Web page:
By David Skinner
Provence stands as Southern France’s glorious gateway to the viticultural and gastronomic treasures awaiting discovery along the Rhône River Valley. A river cruise from Provence to Burgundy is likely one of the best ways to experience these famous wine regions and cruising is the most leisurely and convenient way to uncover abundant appellations and epicurean adventures.
Of course, one of the attractions of seeing the countryside by boat is that you only unpack once and this simply eliminates the worry of transportation and lodging, granting more time to create memories of fabulous food, and wonderful wine discovered in historic villages in the company of new-found friends.
Rising from the azure blue Mediterranean waters, the hillsides of Provence are awash in a purple haze of lavender richness that merges with a vibrant palate of colors softened daily by the setting sun’s rose accents.
The colors of the countryside have attracted artists for centuries. To painters such as Paul Cezanne and Vincent Van Gough, the light and hillside hues of Provence provided a unique translucent quality that captured their imagination and led to some of their finest works.
It’s easy to see why so many people who come to this region can’t resist the urge to stay.
While the wines of Provence could be considered as highly under-rated, there are some great varietals grown here that can be very pleasing (about 36 varieties are permitted in the region’s wines). But it’s not just the grapes that make this a great area for wine value.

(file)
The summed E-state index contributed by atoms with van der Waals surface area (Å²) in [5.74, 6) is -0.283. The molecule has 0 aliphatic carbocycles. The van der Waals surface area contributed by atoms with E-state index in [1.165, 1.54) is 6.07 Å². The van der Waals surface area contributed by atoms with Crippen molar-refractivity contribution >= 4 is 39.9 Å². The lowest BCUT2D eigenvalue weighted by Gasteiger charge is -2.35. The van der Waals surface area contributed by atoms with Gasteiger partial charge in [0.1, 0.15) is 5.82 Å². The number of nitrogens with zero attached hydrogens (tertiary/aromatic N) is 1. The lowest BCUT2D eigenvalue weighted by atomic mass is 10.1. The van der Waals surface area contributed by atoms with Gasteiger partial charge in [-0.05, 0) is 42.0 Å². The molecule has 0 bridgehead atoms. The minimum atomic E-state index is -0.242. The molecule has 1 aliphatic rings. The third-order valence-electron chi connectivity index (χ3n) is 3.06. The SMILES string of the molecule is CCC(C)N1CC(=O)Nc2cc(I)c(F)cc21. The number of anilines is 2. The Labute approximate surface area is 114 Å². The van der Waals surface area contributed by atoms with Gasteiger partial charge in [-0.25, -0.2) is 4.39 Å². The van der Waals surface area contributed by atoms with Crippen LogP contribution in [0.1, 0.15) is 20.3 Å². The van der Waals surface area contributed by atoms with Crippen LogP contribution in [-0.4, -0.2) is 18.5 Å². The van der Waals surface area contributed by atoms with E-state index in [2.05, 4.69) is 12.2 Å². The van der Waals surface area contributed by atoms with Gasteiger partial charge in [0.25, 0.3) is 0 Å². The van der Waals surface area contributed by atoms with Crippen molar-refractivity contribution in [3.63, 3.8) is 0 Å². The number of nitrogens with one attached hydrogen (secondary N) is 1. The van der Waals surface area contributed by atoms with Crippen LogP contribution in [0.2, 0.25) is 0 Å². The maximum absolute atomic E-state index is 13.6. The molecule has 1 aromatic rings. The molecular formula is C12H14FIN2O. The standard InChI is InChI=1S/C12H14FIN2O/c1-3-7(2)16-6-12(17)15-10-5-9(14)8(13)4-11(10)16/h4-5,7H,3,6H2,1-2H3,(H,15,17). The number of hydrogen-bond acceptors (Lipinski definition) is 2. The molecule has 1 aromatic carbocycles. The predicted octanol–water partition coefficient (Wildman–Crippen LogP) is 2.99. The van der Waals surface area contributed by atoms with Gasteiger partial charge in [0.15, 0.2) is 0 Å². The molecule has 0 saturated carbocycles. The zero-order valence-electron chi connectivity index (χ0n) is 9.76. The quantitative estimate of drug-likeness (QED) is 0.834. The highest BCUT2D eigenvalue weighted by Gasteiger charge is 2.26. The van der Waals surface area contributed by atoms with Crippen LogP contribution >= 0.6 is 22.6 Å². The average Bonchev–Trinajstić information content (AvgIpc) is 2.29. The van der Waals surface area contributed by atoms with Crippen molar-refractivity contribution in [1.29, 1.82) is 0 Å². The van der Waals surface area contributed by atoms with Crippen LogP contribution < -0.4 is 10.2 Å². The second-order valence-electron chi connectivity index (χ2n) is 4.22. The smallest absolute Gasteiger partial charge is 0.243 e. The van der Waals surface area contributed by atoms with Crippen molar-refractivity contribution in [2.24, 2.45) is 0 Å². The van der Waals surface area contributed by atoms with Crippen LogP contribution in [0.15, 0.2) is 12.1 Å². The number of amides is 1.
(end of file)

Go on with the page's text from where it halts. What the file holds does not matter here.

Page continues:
The climate here is the definitive Mediterranean environment with abundant sunshine, little rain and cool evenings derived from the shade of the hillsides and valleys where the best vineyards lie. Perhaps exposure to the famous Mistral winds that blow heavily from the north occasionally make a solid contribution to local viticulture. These breezes serve to blow away pests, cool the vines and prevent mildew and other plant diseases that are often found where the air is mostly undisturbed.
When a Mistral blows, it can be fierce. Strong enough to bend the trees southward along its path. But when winds diminish and benignly sweep across the lavender in the mountains, they carry a heavenly scent throughout the countryside.
Lavender, true lavender and not the more common Lavandin, is quite rare and so was given its own AOC in 1981 to ensure the highest quality standards are met for this prized component of fragrances and foods. Only fields of Lavandula angustifolia within a specific territory, above 800 meters altitude, are classified as Haute-Provence Lavender AOC.
This multi-purpose herb can be expensive but, unlike its more common counterpart, a little goes a long way. It is used in the well-known Herbes du Provence mixture where lavender is combined with savory, marjoram, rosemary, thyme and oregano. The mélange is a staple of French cooking and ubiquitous in the kitchens of chefs around the globe. Beyond adding an accent to this famous blend, it shines on its own as a key flavor constituent.
If you’ve never feasted upon delectable lavender cakes and savory sauces steeped in the purple flower, you need to find your way to Provence and enjoy some local delicacies fashioned from its signature flower.
Of course, Côtes du Provence is well known as the benchmark for rosé wines. Approximately 90% of the production is pink but don’t let this virtual homogeneity fool you. The distinct terroir of the four sub-regions, along with the types of grapes grown in these areas and winemaking differences, contribute to the seemingly never-ending array of flavor and subtle color shifts found throughout the appellation.